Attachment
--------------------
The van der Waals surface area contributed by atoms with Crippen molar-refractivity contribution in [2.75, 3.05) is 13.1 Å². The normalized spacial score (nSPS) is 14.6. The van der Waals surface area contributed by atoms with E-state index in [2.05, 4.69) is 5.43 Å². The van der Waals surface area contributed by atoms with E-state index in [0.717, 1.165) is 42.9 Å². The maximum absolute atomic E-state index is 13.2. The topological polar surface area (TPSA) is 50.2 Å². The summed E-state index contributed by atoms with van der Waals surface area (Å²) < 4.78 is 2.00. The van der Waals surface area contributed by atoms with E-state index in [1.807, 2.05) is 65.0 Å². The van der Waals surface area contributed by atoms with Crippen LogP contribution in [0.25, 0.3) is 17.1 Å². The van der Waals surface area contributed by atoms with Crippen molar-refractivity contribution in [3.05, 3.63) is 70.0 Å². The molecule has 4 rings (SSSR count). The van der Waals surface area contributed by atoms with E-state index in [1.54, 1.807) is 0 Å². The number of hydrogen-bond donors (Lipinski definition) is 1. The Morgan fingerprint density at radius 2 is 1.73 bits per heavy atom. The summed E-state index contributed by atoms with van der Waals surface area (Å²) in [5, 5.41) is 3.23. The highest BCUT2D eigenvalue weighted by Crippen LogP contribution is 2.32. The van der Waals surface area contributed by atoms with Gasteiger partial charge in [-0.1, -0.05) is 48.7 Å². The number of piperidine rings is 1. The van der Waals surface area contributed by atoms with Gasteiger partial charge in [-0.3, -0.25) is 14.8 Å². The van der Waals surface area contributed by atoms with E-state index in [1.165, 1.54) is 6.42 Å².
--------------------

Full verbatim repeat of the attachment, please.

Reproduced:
The van der Waals surface area contributed by atoms with Crippen molar-refractivity contribution in [2.75, 3.05) is 13.1 Å². The normalized spacial score (nSPS) is 14.6. The van der Waals surface area contributed by atoms with E-state index in [2.05, 4.69) is 5.43 Å². The van der Waals surface area contributed by atoms with E-state index in [0.717, 1.165) is 42.9 Å². The maximum absolute atomic E-state index is 13.2. The topological polar surface area (TPSA) is 50.2 Å². The summed E-state index contributed by atoms with van der Waals surface area (Å²) < 4.78 is 2.00. The van der Waals surface area contributed by atoms with E-state index in [1.807, 2.05) is 65.0 Å². The van der Waals surface area contributed by atoms with Crippen LogP contribution in [0.25, 0.3) is 17.1 Å². The van der Waals surface area contributed by atoms with Crippen molar-refractivity contribution in [3.05, 3.63) is 70.0 Å². The molecule has 4 rings (SSSR count). The van der Waals surface area contributed by atoms with E-state index in [1.54, 1.807) is 0 Å². The number of hydrogen-bond donors (Lipinski definition) is 1. The Morgan fingerprint density at radius 2 is 1.73 bits per heavy atom. The summed E-state index contributed by atoms with van der Waals surface area (Å²) in [5, 5.41) is 3.23. The highest BCUT2D eigenvalue weighted by Crippen LogP contribution is 2.32. The van der Waals surface area contributed by atoms with Gasteiger partial charge in [-0.1, -0.05) is 48.7 Å². The number of piperidine rings is 1. The van der Waals surface area contributed by atoms with Gasteiger partial charge in [-0.3, -0.25) is 14.8 Å². The van der Waals surface area contributed by atoms with E-state index in [1.165, 1.54) is 6.42 Å².